I must create a system, or be enslaved by another man's. I will not reason and compare: my business is to create.

- William Blake

Friday, October 28, 2022

My favorite B/X house rules / changes / bits from other editions [2022]

So, here is a list if things I like about modern D&D (or OSR games) that I don't find in B/X. I have a "fix" for each of these, which I'll explain below.
  • Race separated from class.
  • Advantage/disadvantage.
  • Backgrounds.
  • Critical hits.
  • Streamlined saves.
  • Unified XP.
  • Streamlined skills.
  • Feats.
  • Weapon details (especially 3e/4e), without going overboard (AD&D).
  • I like "metaclasses" from 2e (warrior includes fighters, paladins, etc.), and also new classes such as the 4e warlord.
  • Alternatives to Vancian Magic (spell points or spell roll)
Some of these require completely new systems, while others are fixed with a couple of paragraphs. My own retroclone, Dark Fantasy Basic, tries to "fix" all at once. But each can be resolved separately.

[The reason I've compiled these formally is because I'm starting a new campaign].

Let's see...

Ugly AI art
  • Race separated from class.
This is relatively easy. B/X races have limited powers. Just let humans add +2 to a couple of ability scores (or a couple of feats) due to their "adaptability", while Halflings and dwarves get +2 to all saving throws, and all demi-humans get their usual languages, infravision, keen senses, etc. Now, demi-humans must pick a class, identically to humans. You might limit some combinations; it seems fitting to me that humans can be anything, dwarves can be fighters and clerics, halflings fighters and thieves, and elves fighters and MUs, but it all depends on the setting.

I have started writing a small PDF on that subject too (with about 20 races, from vanilla to very weird), but not sure where it is going.

  • Advantage/disadvantage.
This is readily adaptable from 5e (i.e., throw 2d20 and pick best/worst). If you dislike it, you can add a +4/-4 modifier due to circumstances. It is almost the same.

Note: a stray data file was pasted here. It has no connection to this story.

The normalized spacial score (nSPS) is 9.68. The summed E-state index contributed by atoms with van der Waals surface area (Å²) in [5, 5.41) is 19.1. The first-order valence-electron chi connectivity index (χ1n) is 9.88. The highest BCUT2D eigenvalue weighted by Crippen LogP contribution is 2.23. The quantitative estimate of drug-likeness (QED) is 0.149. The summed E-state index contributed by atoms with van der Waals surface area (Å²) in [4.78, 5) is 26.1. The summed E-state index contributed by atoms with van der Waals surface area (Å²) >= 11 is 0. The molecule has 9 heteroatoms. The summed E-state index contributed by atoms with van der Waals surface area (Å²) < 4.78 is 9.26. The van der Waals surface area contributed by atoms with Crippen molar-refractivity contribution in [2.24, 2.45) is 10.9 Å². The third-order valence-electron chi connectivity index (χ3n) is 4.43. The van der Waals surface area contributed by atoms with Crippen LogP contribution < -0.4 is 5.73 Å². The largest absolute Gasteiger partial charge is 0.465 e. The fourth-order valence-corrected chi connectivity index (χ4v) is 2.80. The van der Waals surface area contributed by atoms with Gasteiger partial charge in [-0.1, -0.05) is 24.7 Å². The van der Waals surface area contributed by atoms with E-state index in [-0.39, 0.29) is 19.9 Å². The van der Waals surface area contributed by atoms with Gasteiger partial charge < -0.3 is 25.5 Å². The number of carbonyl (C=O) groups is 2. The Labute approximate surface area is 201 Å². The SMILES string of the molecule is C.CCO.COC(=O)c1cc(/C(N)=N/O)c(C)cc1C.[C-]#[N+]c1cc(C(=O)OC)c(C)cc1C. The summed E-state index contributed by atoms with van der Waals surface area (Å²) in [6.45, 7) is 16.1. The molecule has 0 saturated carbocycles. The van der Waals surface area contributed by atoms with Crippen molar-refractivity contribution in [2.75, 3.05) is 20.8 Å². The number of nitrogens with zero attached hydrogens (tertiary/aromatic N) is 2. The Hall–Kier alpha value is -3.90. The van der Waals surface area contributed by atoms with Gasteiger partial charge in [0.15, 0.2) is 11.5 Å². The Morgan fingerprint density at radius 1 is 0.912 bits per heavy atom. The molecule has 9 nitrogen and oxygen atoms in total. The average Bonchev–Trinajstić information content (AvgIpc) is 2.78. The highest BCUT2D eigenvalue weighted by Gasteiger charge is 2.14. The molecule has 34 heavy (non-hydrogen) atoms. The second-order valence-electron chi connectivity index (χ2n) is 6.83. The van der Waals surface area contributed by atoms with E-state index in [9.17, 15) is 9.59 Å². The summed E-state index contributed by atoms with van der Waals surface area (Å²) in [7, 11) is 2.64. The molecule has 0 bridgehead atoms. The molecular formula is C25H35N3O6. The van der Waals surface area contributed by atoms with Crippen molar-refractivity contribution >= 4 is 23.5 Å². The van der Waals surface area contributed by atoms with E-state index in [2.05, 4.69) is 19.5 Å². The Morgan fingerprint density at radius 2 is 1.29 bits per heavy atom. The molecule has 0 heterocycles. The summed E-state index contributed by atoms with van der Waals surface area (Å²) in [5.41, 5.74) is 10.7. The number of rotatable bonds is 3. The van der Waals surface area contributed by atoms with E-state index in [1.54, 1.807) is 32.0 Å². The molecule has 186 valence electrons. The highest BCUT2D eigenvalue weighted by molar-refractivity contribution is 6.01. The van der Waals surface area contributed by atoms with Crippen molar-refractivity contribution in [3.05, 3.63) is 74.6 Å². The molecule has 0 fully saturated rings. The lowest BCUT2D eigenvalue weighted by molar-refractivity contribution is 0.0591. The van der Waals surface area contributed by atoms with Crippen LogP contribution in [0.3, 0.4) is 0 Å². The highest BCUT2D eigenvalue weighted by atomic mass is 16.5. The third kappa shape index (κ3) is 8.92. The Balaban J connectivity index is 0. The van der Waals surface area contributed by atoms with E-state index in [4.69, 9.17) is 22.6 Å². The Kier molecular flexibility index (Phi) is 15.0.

• Backgrounds.
Another effortless addition. Just choose a relevant background (or "profession" in AD&D terms) and you get adequate knowledge, and also advantage (see above) in appropriate circumstances. Tons of flavor, zero complexity. This is from Dark Fantasy Basic:
1 – Peasant/Slave: Folk Hero, Escaped Slave, Village Champion.
2 – Military: Hero of the Great War, Hedge Knight, Sword for Hire.
3 – Nobility: Fallen Aristocrat, Second Son, Usurped Heir.
4 – Clergy: Herald of the Dying Gods, Former Cultist of the Great Old Ones, Axe Preacher.
5 – Outlander: Desert Nomad, Barbarian of the Frozen Wastes, Clan Outcast.
6 – Criminal: Professional Assassin, Sly Pickpocket, Charlatan.
7 – Artist: Minstrel, Wandering Actor, Circus Freak.
8 – Artisan: Blacksmith, Leatherworker, Tinker.
9 – Commerce: Merchant Traveler, Fence, Trader of Exotic Goods.
10 – Arcane: Scholar of Forgotten Lore, Diabolist, Shaman.


  • Critical hits.
I've been doing some play-testing with this one. Here is what I'm currently using.

  • Streamlined saves.
I do not need five vaguely defined saves. I am using a single save (roll 1d20+level, target 18), and I'm considering adding dex/wis/con modifier depending on the case.

  • Unified XP.
We would have to "balance" the four main classes to use the same XP tables for all. This is especially important for me since I'm testing milestone leveling.